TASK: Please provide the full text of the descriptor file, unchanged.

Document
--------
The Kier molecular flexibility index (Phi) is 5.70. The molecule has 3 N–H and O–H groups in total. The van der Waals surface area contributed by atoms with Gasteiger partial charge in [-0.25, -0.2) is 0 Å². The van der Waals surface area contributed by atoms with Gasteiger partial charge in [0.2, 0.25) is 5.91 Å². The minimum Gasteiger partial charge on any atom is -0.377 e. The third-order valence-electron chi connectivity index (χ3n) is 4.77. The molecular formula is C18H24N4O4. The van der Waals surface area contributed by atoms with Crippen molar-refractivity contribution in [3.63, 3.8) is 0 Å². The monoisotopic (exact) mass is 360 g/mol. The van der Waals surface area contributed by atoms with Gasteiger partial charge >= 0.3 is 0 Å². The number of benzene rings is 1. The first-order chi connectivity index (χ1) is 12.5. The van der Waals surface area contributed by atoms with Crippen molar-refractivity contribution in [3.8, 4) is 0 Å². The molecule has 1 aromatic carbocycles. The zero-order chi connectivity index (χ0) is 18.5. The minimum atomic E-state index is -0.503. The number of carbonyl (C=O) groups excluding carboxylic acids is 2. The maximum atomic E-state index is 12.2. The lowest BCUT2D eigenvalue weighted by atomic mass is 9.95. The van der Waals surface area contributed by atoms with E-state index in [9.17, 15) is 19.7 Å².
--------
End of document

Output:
The Kier molecular flexibility index (Phi) is 5.70. The molecule has 3 N–H and O–H groups in total. The van der Waals surface area contributed by atoms with Gasteiger partial charge in [-0.25, -0.2) is 0 Å². The van der Waals surface area contributed by atoms with Gasteiger partial charge in [0.2, 0.25) is 5.91 Å². The minimum Gasteiger partial charge on any atom is -0.377 e. The third-order valence-electron chi connectivity index (χ3n) is 4.77. The molecular formula is C18H24N4O4. The van der Waals surface area contributed by atoms with Crippen molar-refractivity contribution in [3.63, 3.8) is 0 Å². The monoisotopic (exact) mass is 360 g/mol. The van der Waals surface area contributed by atoms with Gasteiger partial charge >= 0.3 is 0 Å². The number of benzene rings is 1. The first-order chi connectivity index (χ1) is 12.5. The van der Waals surface area contributed by atoms with Crippen molar-refractivity contribution in [3.8, 4) is 0 Å². The molecule has 1 aromatic carbocycles. The zero-order chi connectivity index (χ0) is 18.5. The minimum atomic E-state index is -0.503. The number of carbonyl (C=O) groups excluding carboxylic acids is 2. The maximum atomic E-state index is 12.2. The lowest BCUT2D eigenvalue weighted by atomic mass is 9.95. The van der Waals surface area contributed by atoms with E-state index in [9.17, 15) is 19.7 Å².